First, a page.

What is a Prototype?
Prototypes can be wireframes, hardware, software, web pages or even just text. They can be completely functional, or barely work. Prototypes can be used to refine concepts, test market acceptance, improve user experience or show value. They can be used to demonstrate the shortcomings and failings of designs and concepts. They’re wonderfully diverse and occasionally incredibly complex. The problem is that prototypes have so many uses they’re often over thought and fail to successfully deliver any of their intended purposes.
When things go wrong
Small and large companies alike lose sight of what they’re trying to accomplish. Understanding what you’re trying to achieve and test is more important than the prototypes you’re building. Product owners want to show their project in the best possible light and designers want to design something of beauty. However, when you leave things ugly and broken you’ll get the best insights, feedback and ability to influence people.
“Even the best designers produce successful products only if their designs solve the right problems. A wonderful interface to the wrong features will fail.”
— Jakob Nielsen
Just because it’s beautiful, doesn’t mean it works. What’s worse is that when something looks perfect, it’s hard for people to get past the aesthetics of your prototype. It’s hard for the average person to look past a colour, material or font they don’t like. They focus on the surface level details and never really dig into the process you want them to explore. Taking screen shots from your finished applications, making them black and white and running through the idea on paper gives your user the the control they need to tear your idea apart. They’ll draw on the paper showing you what to change. They’ll explain what they expect to happen, instead of complaining about the presentation and what went wrong.
When prototypes look so polished that they seem like complete products your users feel like there’s very little they can contribute. Things appear to be set in stone and the feedback will be focused on minor details. Presenting something that is obviously a work-in-progress allows your audience to feel like they can dig deeper into the process. When they have that control they try to influence more of the product features and start to feel ownership over the idea. Those people become the best evangelists for your products.
Let me help you with that
I’m continually surprised by how people will impart their own insights and wisdom when you present an incomplete idea. When you’re testing out prototype, ask for help instead of trying to sell your concept. When you come in asking for help with your imperfect, partially functional prototype people want to help make it better. They may not be able to tell you how to fix it, but you can observe how they interact with it. That interaction can tell you volumes on how they perceive the world, how they solve problems and even more important than that — why. Throughout their interaction ask them why they do the things they do and when they give you suggestions, no matter how ridiculous or impractical they may seem, listen and ask why they want to make those changes.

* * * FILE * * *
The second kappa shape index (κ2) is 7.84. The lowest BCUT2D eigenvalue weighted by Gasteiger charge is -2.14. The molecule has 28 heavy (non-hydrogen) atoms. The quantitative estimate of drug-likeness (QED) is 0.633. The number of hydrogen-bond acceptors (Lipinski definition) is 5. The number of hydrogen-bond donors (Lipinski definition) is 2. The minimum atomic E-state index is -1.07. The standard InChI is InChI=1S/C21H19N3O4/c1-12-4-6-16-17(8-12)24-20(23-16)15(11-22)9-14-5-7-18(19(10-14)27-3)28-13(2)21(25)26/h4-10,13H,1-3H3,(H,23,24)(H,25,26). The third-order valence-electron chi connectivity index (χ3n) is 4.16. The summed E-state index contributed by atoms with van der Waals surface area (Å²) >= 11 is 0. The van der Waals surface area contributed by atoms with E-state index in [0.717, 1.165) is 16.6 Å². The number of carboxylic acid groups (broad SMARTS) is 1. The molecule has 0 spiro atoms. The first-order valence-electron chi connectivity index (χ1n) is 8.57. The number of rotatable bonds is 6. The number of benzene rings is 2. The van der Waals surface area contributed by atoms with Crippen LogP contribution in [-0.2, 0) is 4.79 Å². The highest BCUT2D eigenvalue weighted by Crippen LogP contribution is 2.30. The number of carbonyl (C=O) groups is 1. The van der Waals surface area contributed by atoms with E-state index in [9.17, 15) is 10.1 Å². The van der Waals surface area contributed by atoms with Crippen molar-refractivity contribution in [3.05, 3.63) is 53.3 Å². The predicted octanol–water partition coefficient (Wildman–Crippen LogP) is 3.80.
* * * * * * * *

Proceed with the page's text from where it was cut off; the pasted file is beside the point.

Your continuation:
Understanding why people make the choices they make forces you to develop a deeper understanding of your audience. It can give you insight into their logical deductions and how they categorize your product. It can help you to understand who they use as resources. Not just the specific people, but their roles in that persons life. Knowing why helps you to understand if they turn to their brother because he’s the technical guru of the family or their social connector. It can help you to refine your interface or alter how you present your product to suit their expectations.
When your potential users feel like they’re helping you refine the concept they build a stronger connection to your product. Your product starts to feel like it’s their idea. An idea they will promote for you because they see the value in it. Ultimately, allowing people to help will help you sell your products.
It’s not just your customers that will help you. When you’re developing your skill set, prototypes can give you a means to start a conversation and get focused feedback. Most of the extremely talented people I’ve met enjoy imparting their knowledge. The reason they’re the best is simply because they love what they do. Hardware designers will refine your breadboards and give you alternative directions to explore. Web developers love talking about the newest technologies and tools to improve your website and development skills. Designers talk about style, colours, fonts and finishes for fun. Sketch out what you want to do and share it. People will help you.
But I just can’t let go
I get it. You’ve worked long and hard on building out beautiful industrial design and visual design for your interface. You want to show that off to the world. It’s just that the world isn’t ready. When people can’t see past the surface level details the feedback you want on deeper processes and understanding you get from the help people provide is lost. Whether you’re testing a product on potential customers or trying to convince your leadership team of a new direction, using prototypes that are incomplete, a work-in-progress or simply broken leave people with ways to contribute. Your concept will evolve and gain traction in ways you never imagined and your understanding of your audience will grow.
The story that you tell with your beautiful prototypes is your story. The story you start with broken prototypes is a story others can add to. It’s one that they can own and more often than not, you’ll learn something valuable in the process too.
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Learn more about Snap Pea Design’s thoughts on design strategy, product development, innovation and our process at www.snappeadesign.com